Eliud Kipchoge in action at the 2012 IAAF World Half Marathon Championships (© Getty Images)
Kenyan marathon maestro Eliud Kipchoge advanced to second on the all-time lists after his 2:03:05 victory in the London Marathon in April and at the Rio 2016 Olympic Games he will aim to add to the bronze and silver medals he has won over 5000m on the track in previous Games.
In the latest instalment of our First Impressions series, Kipchoge divulges some engaging thoughts about some of the first things in his life.
I have only ever done athletics. I was only average at school and I have never done any other sport.
My first race was in October 2001 in Kapsabet, Kenya. It was a 10km road race. I was excited and I was happy to know I am good in running.
My first coach was Patrick Sang and he has remained my coach for my entire athletics career. Patrick Sang is more than a running coach, he is a life coach, business coach and sport coach; that’s what makes him such a special coach in my eyes. His best piece of advice is, "the best competitor is yourself.”
First media interview
I don’t remember who interviewed me, but I recall my first interview was in Eldoret, when I lost the jackpot for the cross country series in Kenya.
First competition outside of Kenya
My first competition outside Kenya was at the 2002 world cross country championships in Dublin, Ireland. I finished fifth in the junior race that day but the thing I remember the most was that it was very cold.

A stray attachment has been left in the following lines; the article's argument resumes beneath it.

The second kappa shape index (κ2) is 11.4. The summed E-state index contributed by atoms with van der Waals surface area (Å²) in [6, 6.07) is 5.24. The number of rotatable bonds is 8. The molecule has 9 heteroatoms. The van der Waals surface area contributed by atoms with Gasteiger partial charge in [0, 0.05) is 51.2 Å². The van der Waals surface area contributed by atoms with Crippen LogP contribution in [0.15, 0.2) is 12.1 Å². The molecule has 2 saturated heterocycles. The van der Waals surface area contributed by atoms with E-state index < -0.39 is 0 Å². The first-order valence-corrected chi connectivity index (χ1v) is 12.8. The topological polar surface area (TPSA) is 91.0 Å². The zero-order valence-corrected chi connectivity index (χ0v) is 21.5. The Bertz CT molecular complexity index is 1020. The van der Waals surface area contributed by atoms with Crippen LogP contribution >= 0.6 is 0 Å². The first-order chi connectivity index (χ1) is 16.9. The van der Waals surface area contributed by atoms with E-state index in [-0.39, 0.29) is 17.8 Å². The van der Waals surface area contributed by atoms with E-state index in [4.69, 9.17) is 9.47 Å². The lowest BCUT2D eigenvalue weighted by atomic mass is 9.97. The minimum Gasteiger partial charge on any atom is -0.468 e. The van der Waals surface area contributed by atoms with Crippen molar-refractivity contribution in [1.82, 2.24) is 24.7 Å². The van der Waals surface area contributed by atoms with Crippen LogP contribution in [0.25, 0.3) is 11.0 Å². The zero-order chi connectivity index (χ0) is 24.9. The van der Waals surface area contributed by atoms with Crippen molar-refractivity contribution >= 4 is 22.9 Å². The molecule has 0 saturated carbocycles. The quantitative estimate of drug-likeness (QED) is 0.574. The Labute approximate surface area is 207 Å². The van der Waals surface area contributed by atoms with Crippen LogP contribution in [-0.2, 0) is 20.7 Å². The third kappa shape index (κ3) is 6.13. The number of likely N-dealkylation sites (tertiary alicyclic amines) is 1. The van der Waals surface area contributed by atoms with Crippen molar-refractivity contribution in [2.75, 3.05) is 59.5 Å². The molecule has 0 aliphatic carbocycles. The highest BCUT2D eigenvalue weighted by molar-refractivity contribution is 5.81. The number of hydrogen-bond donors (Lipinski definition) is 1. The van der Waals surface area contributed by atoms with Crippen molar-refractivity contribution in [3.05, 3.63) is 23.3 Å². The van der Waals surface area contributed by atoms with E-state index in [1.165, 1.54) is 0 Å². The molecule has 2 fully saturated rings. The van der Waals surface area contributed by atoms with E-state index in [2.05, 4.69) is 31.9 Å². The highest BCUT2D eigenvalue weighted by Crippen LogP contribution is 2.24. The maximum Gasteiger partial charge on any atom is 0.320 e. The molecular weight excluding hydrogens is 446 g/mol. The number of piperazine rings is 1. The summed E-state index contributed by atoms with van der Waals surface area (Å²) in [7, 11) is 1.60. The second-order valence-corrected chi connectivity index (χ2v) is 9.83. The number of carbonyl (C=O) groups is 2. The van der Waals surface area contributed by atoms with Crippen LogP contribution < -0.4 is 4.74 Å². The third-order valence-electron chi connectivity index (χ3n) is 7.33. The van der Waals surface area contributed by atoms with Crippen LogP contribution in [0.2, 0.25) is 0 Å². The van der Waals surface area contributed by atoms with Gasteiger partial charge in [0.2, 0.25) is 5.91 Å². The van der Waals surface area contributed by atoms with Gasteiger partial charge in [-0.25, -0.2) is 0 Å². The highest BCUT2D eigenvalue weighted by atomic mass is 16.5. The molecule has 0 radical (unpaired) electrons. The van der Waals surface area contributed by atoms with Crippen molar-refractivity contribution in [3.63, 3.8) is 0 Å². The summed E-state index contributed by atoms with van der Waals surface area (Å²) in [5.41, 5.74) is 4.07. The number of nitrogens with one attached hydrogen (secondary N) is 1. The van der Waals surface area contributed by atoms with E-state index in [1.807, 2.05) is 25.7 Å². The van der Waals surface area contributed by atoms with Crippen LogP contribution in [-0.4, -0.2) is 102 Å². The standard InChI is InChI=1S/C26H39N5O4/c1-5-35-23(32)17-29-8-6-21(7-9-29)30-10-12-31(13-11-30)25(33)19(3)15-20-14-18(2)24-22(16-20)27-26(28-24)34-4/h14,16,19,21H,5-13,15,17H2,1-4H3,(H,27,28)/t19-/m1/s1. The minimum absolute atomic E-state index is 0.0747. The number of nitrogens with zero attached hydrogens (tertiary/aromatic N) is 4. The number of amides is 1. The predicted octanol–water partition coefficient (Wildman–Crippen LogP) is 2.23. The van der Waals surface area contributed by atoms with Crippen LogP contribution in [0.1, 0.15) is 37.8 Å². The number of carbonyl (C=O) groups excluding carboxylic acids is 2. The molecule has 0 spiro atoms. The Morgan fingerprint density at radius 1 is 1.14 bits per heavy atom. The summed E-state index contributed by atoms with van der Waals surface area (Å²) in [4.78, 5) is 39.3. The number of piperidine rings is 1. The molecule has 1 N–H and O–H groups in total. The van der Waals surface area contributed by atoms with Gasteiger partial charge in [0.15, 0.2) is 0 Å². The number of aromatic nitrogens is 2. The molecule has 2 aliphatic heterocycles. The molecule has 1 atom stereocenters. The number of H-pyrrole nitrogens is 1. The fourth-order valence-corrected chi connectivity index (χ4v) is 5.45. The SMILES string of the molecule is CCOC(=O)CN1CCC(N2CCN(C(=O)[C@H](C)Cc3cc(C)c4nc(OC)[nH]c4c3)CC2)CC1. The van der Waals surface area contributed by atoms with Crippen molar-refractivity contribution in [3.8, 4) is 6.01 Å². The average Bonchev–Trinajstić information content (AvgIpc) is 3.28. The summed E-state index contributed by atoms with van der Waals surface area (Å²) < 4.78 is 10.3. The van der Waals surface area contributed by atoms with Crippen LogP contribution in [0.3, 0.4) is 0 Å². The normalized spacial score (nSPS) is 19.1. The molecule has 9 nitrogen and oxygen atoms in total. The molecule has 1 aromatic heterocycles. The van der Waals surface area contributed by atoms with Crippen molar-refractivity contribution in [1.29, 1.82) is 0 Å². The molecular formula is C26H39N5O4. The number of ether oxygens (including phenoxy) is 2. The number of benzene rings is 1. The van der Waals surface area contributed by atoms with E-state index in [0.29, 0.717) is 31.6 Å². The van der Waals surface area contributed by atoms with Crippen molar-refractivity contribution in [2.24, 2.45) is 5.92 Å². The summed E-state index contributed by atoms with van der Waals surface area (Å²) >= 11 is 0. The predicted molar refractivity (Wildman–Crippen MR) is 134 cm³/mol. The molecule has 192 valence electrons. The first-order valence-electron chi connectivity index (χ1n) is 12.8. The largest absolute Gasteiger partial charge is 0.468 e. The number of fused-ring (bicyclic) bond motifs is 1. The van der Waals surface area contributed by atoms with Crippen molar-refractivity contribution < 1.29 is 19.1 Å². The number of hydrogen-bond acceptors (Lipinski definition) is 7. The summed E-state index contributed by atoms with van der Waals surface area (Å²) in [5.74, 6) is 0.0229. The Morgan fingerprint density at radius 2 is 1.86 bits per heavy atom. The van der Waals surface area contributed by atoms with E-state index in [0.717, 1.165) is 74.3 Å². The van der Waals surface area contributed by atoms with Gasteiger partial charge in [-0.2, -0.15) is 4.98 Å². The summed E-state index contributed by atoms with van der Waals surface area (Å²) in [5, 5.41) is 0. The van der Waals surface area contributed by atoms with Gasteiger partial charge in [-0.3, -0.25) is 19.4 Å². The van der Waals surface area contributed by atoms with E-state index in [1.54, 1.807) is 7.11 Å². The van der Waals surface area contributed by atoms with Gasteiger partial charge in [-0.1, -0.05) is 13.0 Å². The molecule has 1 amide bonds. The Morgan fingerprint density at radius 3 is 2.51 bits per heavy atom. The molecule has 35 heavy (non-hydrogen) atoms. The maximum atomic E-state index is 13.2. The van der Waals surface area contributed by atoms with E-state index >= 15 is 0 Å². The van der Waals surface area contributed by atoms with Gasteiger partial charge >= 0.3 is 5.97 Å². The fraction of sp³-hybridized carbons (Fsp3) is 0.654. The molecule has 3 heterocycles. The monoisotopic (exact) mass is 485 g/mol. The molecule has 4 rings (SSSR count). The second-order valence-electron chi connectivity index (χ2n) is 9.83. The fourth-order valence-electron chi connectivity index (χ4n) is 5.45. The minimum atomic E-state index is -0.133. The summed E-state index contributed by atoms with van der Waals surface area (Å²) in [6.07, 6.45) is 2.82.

First international medal
My first international medal came in the junior race at the 2003 world cross country championships in Lausanne, when I won gold. It was a great feeling, I was very proud to be crowned champion. (Later that year, aged just 18, he secured the world 5000m title in Paris.)
First athletics disappointment
That came at the 2005 world cross country championships in France. With just 20 metres to go, I was in third but I faded to fifth (in a race won by Ethiopia’s Kenenisa Bekele). I had lost my shoe and I was really disappointed. It took some time to get over the blow.
I was not so lucky to grow up with toys as I grew up in a remote area of Kenya.
I remember we had a dog and his name was Simba (which means lion). I remember he was really brave and could fight the other dogs.
First thing learned how to cook
It was ugali (a staple Kenyan maize dish) and my mother taught me how to cook it when I was aged around 12 years old. I can now cook good ugali.
My first car was actually a truck, a Toyota, I bought it in Eldoret in 2004 and I drove this car for two years before selling it two years later. It was a really reliable car.
Steve Landells for the IAAF